LOWELL — It may be one of Lowell’s best kept secrets, particularly for those who love traditional Polish foods like pierogi (dumplings), golabki (cabbage roll) or kapusta (braised sauerkraut or cabbage with bacon, mushroom and onion).
At a church kitchen and hall on Lakeview Avenue, volunteers who know their way around a dough pressing machine as well as the tricks to producing the perfect cabbage roll lend their talents a few times a month to their church, St. Casimir’s Polish National Catholic Church.
The team effort of these volunteers, who range in age from pre-teens to their 90s, results in hundreds of handmade pierogi and golabki, plus dozens of quarts of kapusta — all later frozen and sold in their parish store.
On Sundays from 11 a.m. to noon, St. Casimir’s Parish Store is open to the public. Pierogi sell for $11 per dozen, kapusta is $6 per quart, golabki $18 a dozen. Proceeds benefit the parish.
“This is a labor of love. We make these the old-fashioned way, with so many steps that it’s time-consuming. People often don’t have the time today,” said Joanne Menzia, who took part in the pierogi assembly line on Tuesday, along with more than a dozen other volunteers.
“People use pierogi as a side dish, a main dish, or even as an appetizer,” said Janice Klimczak. “We sell quite a lot of them.”
The store also sells for $12 each the parish’s new cookbook, A Taste of Heaven, featuring traditional Polish recipes from church members as well as recipes contributed by the church’s many non-Polish members.
Doing his own part in the pierogi assembly line was the pastor, the Rev. Andrzej Tenus, a native of northern Poland who came to the United States in 2006 speaking no English.
Tenus, a former Roman Catholic priest, born in 1972, and a current beekeeper, musician, husband and father of four, went to Pennsylvania to study English for three months at the Polish National Catholic Church headquarters. He was preparing for his new role as a pastor within the Polish National Catholic Church in the U.S.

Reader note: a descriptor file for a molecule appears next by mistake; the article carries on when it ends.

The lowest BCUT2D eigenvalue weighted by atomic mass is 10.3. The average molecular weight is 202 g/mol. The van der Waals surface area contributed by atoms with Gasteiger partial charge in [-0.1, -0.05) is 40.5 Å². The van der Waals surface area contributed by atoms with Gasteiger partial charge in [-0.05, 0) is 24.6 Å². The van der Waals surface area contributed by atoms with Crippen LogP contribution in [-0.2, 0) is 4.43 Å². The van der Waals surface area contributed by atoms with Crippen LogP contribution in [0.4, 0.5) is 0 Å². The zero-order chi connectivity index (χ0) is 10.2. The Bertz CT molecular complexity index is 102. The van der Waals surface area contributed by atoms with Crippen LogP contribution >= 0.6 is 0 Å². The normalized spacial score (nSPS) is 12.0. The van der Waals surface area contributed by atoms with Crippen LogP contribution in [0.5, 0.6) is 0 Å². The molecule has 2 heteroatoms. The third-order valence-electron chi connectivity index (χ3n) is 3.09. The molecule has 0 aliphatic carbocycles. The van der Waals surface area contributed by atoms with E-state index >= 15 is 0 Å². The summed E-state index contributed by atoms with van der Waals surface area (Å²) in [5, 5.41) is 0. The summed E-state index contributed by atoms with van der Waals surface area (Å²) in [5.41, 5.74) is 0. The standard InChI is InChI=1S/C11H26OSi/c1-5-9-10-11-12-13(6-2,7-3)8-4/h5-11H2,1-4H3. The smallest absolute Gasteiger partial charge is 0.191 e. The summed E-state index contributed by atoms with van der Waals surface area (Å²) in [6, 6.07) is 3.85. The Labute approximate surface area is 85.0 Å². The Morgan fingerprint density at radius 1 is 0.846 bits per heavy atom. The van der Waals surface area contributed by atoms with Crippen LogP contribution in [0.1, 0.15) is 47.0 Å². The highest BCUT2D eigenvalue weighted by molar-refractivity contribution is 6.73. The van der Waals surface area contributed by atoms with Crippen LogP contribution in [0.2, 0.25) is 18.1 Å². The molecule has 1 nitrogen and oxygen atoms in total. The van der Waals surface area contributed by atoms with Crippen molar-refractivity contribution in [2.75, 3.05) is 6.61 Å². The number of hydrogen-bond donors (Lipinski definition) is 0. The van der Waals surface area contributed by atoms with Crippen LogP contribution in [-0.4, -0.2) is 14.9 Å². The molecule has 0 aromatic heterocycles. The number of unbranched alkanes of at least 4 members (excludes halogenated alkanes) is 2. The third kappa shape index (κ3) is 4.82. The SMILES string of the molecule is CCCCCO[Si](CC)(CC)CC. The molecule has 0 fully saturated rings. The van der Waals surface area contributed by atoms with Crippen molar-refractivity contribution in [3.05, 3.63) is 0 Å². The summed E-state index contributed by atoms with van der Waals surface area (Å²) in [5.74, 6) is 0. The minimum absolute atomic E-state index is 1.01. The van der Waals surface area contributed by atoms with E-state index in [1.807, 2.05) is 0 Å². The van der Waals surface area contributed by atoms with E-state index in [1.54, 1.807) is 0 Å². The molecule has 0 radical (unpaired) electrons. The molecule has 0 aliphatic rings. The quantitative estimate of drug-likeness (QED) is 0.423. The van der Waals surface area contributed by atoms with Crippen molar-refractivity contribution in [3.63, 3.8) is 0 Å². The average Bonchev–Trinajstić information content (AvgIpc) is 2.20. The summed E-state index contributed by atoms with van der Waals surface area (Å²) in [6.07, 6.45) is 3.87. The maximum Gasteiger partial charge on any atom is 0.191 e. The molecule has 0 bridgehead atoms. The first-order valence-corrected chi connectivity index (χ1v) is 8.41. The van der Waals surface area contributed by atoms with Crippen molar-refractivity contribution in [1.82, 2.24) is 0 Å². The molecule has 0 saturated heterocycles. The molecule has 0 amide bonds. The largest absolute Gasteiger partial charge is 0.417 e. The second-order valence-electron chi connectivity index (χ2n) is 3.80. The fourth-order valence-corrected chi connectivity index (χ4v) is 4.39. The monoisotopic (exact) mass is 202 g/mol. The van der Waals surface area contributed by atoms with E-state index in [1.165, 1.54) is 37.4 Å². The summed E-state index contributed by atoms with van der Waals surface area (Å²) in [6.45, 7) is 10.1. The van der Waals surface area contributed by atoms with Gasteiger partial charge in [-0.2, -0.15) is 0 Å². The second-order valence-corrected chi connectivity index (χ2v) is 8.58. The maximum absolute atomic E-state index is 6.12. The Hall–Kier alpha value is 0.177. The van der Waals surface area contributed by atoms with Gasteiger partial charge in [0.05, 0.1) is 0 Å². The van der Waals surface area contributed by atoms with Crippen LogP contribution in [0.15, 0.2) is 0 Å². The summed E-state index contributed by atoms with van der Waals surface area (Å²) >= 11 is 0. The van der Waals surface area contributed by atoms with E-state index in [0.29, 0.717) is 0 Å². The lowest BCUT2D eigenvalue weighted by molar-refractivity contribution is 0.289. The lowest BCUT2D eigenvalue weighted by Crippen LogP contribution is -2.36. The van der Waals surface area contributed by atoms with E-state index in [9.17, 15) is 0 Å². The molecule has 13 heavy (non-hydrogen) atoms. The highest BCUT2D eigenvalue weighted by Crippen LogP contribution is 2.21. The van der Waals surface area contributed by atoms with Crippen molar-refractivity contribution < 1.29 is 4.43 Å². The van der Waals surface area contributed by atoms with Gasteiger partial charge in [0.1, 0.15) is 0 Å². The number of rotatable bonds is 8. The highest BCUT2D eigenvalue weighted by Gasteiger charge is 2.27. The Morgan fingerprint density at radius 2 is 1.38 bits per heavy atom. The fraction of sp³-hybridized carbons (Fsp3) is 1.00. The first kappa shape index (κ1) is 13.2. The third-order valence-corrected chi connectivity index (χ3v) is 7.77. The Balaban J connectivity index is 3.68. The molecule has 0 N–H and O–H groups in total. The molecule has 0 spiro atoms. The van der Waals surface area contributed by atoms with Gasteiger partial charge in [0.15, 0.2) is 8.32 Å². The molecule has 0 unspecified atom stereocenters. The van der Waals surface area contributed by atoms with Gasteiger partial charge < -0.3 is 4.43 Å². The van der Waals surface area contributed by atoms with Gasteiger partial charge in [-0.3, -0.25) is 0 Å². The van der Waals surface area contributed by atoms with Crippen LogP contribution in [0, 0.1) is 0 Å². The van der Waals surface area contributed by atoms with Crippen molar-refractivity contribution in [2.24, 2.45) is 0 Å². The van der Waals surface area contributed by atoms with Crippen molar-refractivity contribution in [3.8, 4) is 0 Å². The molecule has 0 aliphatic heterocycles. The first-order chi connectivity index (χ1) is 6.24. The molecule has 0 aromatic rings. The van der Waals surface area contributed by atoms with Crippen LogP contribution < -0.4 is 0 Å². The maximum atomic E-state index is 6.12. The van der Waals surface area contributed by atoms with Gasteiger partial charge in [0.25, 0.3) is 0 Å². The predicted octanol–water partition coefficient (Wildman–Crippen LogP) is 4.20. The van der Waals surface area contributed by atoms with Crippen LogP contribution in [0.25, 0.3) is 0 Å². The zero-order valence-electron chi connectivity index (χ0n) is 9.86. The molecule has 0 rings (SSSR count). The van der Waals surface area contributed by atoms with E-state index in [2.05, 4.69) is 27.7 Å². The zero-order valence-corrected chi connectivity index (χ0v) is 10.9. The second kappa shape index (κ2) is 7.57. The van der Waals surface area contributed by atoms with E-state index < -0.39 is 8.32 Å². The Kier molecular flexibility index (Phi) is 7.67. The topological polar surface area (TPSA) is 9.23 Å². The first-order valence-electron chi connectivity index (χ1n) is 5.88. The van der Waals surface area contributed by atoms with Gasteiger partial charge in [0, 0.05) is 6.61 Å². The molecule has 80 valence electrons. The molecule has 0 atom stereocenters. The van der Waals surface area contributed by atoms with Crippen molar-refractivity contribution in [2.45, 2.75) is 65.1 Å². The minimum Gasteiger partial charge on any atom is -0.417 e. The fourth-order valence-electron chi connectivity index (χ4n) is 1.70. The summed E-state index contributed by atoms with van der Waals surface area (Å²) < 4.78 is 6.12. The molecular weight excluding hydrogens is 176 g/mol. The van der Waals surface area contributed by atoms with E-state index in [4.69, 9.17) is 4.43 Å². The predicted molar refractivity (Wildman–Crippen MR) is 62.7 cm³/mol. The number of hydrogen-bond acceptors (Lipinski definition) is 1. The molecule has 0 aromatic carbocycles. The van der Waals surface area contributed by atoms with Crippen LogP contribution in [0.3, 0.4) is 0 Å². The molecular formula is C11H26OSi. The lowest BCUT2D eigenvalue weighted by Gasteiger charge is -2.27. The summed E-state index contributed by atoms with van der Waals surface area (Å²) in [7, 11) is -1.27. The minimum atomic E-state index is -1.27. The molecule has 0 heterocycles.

He did pretty well with the Pennsylvania dialect; then he came to Lowell, where the Boston accent made it a little more difficult, he said, smiling. Today, Tenus has only a trace of a Polish accent, which belies the fact that he’s spoken English for less than a decade.
One of the questions he’s often asked from those outside the community is how the Polish National Catholic Church differs from the Roman Catholic Church. Many find it hard to grasp, he said, how a Catholic church in Lowell is not connected to the Roman Catholic Archdiocese of Boston, that its bishops and priests (since 1921) are allowed to marry, and the church is democratic. Its governing board chooses the pastor, controls the finances, and the parish owns its assets.
The Polish National Catholic Church, according to its website, is a Christian denomination formed in 1897 in Scranton, Pa. While it serves the spiritual needs of its members, it also welcomes all people who wish to follow Christ. Today, there are more than 25,000 members in the United States.
The National Catholic movement, which encompasses more than the Polish National Church, resulted from the division in the Christian Church that similarly initiated the Protestant movement. However, according to the St. Patrick Catholic Church website, a National Catholic Church in Rhode Island, it differs from the Protestant divisions in that it kept its belief in the Mass and the priesthood necessary to have the Mass, as well as other Catholic rites and rituals.
The liturgy, especially the contemporary liturgy that Tenus is initiating at St. Casimir, closely resembles that of the Roman Catholic Church. Standing inside St. Casimir’s Church, which was built in 1908 for the then-large Polish community in the city’s Centralville neighborhood, is like standing inside any Roman Catholic Church.
“We keep the same beliefs. The difference is only in the administration level. We’re not connected to Rome,” said Tenus.
Tenus leads a busy life while living next to the church with his wife, Agnes, who followed her husband to the United States three months after his arrival. In Poland, Agnes trained as a nutritionist and professional cook. She creates recipes from her home country and often bakes desserts for home and the church with the honey Tenus harvests from three bee hives located at St. Casimir Cemetery in Pelham. Beekeeping was a hobby Tenus started in Poland and has since resurrected.
Their children, Karina, 13, Jonah, 9, Christoper, 6 and Amelia, 3, consider St. Casimir’s close-knit parish family as surrogate aunts, uncles and grandparents, Tenus said. Likewise, the parishioners love having them here, he added.
Tenus has many ideas to keep the small parish active within and outside the community, including a busy youth group that produces an annual talent show. He emphasizes the importance of welcoming others to their church.
“No matter your background, ethnicity or denomination, we don’t look at that. Just people with good will looking for some place to fill out their souls,” he said. “If you need comfort, a place to pray, this is the place. We do not judge — it’s not up to us to judge.”